It's been a while since Lord Belial have released an album, mostly because they went on indefinite hiatus in 2009 when drummer Micke Backelin was suffering from severe tinnitus. After at least one gig in 2014 and an announced tour for the COVID years that I presume didn't happen, they're back for sure with this album, their ninth thus far and their first in fourteen years. Given how blistering the opening track, Legion, happens to be, I think the Swedish black metal pioneers may be a little happy about their return.
That they remain frantic for much of the album shouldn't be much of a surprise to anyone. Micke's drumming is pinpoint stuff and, for a while, it's not particularly varied, content to just hammer an incessant beat at ludicrous speed. Legion and On a Throne of Souls are powerful tracks, but really ones to get us in the mood and underline the fact Lord Belial and indeed Micke Backelin are back. I did wonder for a while if we'd hear anything else, because what might work fine for a three and a half minute opener, or indeed the first couple of songs, isn't going to work for a fifty minute album.
Rapture of Belial, which I guess is the title track, is where it starts to vary. It's very fast at points, I should point out, but it varies the tempo frequently, often getting surprisingly slow, even shifting the beat a couple of times from Micke's drums to what I presume is the sound of an anvil being hit by a large hammer. I was a little panicky before this song, but it opened up wonderfully from here, almost like the openers were a solid and reliable stem to a flower and we work upwards to find the rest of the album the vibrant petals. A predominantly black flower, of course, and one inexplicably decorated by blood spatter, but you get the point.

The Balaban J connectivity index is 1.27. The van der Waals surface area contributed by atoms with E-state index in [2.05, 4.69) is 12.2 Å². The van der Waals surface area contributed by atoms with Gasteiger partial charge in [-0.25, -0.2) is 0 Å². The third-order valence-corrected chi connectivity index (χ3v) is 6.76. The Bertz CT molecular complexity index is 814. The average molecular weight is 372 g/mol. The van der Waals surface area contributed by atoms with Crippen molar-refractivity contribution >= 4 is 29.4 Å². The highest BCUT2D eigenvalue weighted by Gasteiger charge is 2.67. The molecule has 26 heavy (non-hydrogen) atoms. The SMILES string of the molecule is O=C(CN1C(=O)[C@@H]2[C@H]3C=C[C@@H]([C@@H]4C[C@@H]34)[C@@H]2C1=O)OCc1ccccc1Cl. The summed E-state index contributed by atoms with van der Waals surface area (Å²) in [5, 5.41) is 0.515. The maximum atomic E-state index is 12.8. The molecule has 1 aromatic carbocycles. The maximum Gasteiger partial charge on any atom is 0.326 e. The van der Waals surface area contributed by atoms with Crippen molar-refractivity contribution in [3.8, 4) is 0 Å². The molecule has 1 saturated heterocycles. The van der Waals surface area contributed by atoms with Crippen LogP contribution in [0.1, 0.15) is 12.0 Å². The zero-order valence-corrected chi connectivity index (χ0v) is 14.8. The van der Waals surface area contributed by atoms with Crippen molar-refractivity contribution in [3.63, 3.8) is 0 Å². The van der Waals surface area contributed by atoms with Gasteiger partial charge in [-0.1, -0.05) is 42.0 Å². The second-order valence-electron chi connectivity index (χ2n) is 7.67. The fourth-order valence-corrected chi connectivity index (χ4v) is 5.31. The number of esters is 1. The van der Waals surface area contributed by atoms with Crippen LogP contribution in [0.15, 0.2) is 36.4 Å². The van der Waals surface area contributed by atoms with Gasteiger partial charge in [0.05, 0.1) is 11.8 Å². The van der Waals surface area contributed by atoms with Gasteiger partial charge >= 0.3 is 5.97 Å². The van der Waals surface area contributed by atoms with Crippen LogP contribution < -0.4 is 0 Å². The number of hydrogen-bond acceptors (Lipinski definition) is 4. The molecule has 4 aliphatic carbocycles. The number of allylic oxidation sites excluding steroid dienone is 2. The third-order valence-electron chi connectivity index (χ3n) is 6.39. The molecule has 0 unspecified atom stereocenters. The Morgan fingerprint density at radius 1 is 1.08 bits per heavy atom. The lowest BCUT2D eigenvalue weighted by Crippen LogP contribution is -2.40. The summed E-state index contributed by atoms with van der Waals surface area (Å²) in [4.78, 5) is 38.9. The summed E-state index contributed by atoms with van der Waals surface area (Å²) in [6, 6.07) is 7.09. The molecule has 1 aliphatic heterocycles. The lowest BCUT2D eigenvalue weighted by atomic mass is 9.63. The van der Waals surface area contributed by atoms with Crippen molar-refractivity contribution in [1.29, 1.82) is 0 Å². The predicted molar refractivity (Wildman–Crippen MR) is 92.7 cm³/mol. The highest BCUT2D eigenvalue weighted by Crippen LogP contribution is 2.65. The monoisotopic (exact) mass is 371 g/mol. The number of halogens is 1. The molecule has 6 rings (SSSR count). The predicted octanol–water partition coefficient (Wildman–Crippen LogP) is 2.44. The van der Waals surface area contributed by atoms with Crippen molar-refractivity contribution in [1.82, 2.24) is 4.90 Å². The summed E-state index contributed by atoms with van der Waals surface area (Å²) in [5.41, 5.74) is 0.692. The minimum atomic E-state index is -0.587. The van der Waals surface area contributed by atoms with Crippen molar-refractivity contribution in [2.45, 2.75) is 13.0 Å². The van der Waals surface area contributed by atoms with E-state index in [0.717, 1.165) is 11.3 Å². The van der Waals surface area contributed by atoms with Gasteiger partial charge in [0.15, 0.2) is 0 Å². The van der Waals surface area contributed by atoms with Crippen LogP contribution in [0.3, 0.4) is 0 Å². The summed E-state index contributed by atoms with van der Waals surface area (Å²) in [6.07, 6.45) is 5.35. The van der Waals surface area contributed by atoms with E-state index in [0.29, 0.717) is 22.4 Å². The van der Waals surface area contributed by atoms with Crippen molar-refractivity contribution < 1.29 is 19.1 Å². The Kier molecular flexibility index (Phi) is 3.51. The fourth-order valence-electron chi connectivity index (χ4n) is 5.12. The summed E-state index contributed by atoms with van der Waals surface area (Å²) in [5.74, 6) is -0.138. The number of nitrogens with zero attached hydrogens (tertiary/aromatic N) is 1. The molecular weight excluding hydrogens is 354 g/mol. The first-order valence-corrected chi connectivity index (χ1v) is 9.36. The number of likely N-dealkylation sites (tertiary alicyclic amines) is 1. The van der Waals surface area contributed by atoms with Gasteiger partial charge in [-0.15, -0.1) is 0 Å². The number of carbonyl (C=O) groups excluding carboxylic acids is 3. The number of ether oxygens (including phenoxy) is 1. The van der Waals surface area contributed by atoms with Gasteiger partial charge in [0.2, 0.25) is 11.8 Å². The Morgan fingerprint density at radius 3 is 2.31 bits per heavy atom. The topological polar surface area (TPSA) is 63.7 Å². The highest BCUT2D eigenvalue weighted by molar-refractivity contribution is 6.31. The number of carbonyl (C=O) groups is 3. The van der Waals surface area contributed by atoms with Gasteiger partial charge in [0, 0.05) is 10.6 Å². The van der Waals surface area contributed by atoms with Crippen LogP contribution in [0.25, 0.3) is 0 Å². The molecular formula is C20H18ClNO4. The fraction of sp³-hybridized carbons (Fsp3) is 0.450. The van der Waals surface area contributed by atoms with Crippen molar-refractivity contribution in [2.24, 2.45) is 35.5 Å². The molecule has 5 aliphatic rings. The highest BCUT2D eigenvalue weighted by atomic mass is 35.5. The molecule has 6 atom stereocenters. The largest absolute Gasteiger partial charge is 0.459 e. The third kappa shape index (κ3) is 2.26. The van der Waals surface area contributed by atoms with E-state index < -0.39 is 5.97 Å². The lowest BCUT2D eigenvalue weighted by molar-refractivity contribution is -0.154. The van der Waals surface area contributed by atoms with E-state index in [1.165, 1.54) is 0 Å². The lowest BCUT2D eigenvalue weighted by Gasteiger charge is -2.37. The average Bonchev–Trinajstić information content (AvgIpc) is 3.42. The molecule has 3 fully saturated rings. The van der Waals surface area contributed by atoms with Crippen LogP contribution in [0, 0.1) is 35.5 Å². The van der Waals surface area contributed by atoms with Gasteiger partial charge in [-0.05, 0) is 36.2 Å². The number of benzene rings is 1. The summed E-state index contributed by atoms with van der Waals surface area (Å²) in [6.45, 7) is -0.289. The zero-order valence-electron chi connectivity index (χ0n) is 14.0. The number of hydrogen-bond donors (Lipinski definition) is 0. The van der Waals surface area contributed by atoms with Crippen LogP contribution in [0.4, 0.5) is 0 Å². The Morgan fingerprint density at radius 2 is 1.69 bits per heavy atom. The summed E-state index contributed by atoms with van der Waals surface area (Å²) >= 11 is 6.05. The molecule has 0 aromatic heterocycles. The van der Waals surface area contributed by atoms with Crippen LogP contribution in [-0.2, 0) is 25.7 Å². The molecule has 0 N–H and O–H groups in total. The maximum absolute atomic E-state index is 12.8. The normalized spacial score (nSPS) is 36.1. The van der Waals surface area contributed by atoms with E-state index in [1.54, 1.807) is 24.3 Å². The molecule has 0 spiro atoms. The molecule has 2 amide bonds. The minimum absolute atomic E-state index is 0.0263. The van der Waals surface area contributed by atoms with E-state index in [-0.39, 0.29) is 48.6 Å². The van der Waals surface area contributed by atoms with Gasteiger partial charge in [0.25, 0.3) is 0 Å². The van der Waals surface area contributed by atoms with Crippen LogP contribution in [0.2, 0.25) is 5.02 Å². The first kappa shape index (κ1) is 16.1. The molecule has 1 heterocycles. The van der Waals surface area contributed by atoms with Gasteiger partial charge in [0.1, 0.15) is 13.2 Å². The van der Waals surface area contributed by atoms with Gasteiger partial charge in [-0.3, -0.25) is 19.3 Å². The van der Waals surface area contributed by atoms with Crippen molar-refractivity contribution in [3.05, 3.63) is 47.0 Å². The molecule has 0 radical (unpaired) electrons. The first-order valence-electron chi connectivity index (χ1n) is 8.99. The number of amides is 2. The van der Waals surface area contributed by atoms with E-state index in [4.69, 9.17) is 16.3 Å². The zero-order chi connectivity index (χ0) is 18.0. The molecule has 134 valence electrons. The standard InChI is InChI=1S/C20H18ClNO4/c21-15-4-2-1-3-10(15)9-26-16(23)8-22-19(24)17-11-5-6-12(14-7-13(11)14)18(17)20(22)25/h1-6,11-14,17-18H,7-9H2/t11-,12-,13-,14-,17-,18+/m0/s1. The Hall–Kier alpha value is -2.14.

I realise that I've now mentioned Micke four times thus far but nobody else at all, though the first was inevitable. The others are because he's rather high in the mix and he's so incessant over those first couple of tracks that it's a little hard to focus on the rest of the band. Well, that's his brother Thomas's voice fighting for attention and it's a neatly evil black metal voice without going full-on goblin shriek. Thomas also plays guitar, as does Niclas Pepa Green, meaning that there are three of the four founder members in place, only Anders Backelin, cousin to Micke and Thomas, missing on bass. All three members pick up that slack, but I wonder why he didn't join them this time.
To be fair, they do it well, not that it's particularly noticeable in the mix. It's certainly there on the quieter moments in Belie All Gods, where it shines in comparison to the routine death growl that's suddenly a counter to Thomas's black shriek. It's there as Evil Incarnate kicks on with slow but firm intent. This one ramps up, of course, but varies its tempo throughout and is likely to be my pick for standout track. There's a fight on for that slot though and oddly, the majority of candidates are in the second half of the album, which ironically it begins.
There's a grand epic feel to this half, with slower sections rampaging onwards and faster ones that elevate the mood. It often feels like early Dark Tranquility in its sweep but with all its rough edges smoothed off and the tone translated from melodic death to black metal, through the vocals, the impenetrable guitars and the faster drum sections. There are some fantastic delicacies within the layers of sound in Lux Luciferi and the melody of Infinite Darkness and Death ends up accentuated by what sounds like a harpsichord. The intro to this one is blissful too. Alpha and Omega does a lot of these things but with an even better guitar solo. Lamentations gets seriously choral.
Yes, this second half shines. It swells with emotional weight but dances with elegance. As ruthless the opening tracks were, I much prefer the slower, more nuanced tracks of the second half and I'm hooked all over again on each repeat listen. Raw purists may worship Legion, but this album kicks off for me with Rapture of Belial and really gets going with Evil Incarnate. From that point, it's an excellent album indeed.